[Ned] The easiest way to think about these three retirement options is in terms of risk. A traditional IRA and Immediate Annuity stand at opposite ends of the risk spectrum. While the combined QLAC-IRA investment lies somewhere in the middle.
Let me explain. An IRA has Market Risk, the risk that the value of your investments will go up and down with changes in the market. Market Risk can be potentially high in times of high market volatility or declining interest rates.
On the other end of the spectrum, the immediate annuity has Policy Issuer Risk. Policy Issuer Risk is the risk that the insurance company for some reason can no longer make annuity payments.
Both Market Risk and Issuer Risk can be managed. For example, the IRA's Market Risk can be managed by buying Bonds instead of Stocks. The Policy Issuer Risk of an intermediate annuity can be reduced by selecting a highly rated insurance carrier. Trade-offs also exists between the immediate annuity and the IRA in terms of potential returns. The IRA offers a higher potential upside, but also a downside. While the immediate annuity is likely to offer lower, but very predictable income year-in, year-out.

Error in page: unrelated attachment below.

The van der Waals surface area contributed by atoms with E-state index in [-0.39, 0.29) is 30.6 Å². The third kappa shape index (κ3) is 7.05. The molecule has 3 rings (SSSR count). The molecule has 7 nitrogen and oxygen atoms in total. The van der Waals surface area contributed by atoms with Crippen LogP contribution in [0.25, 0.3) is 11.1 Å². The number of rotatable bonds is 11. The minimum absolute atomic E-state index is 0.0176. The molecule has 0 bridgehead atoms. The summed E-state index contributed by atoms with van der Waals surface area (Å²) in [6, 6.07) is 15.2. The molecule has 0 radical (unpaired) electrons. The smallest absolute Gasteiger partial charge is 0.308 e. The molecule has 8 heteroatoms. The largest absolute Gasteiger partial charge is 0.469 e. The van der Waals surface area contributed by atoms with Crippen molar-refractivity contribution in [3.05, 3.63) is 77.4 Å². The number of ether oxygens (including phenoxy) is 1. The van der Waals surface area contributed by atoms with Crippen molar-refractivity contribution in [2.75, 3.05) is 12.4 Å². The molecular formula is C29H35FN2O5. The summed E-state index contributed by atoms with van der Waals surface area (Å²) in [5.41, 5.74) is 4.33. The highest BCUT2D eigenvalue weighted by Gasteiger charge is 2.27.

With IRA's invested in fixed-income securities, retirement planners like to apply the old 4% rule of thumb whereby investors withdraw 4% each year over their retirement years. The assets will hopefully last through retirement.
But be careful. 'Hopefully' is the key word here. The 4% Rule was developed in the nineties when returns on assets were much higher. The 4% approach can be problematic for some, especially those with fewer assets. Also, many people have trouble staying by their decision to spend only 4% yearly in retirement. For example, they may overspend early on travel and retirement bucket lists. This can put them in trouble in their later retirement years. Most important of all, today's much longer lifespans are putting retirees at risk of outliving their assets. The IRA-only approach means Investors are literally self-insuring for their own longevity risk.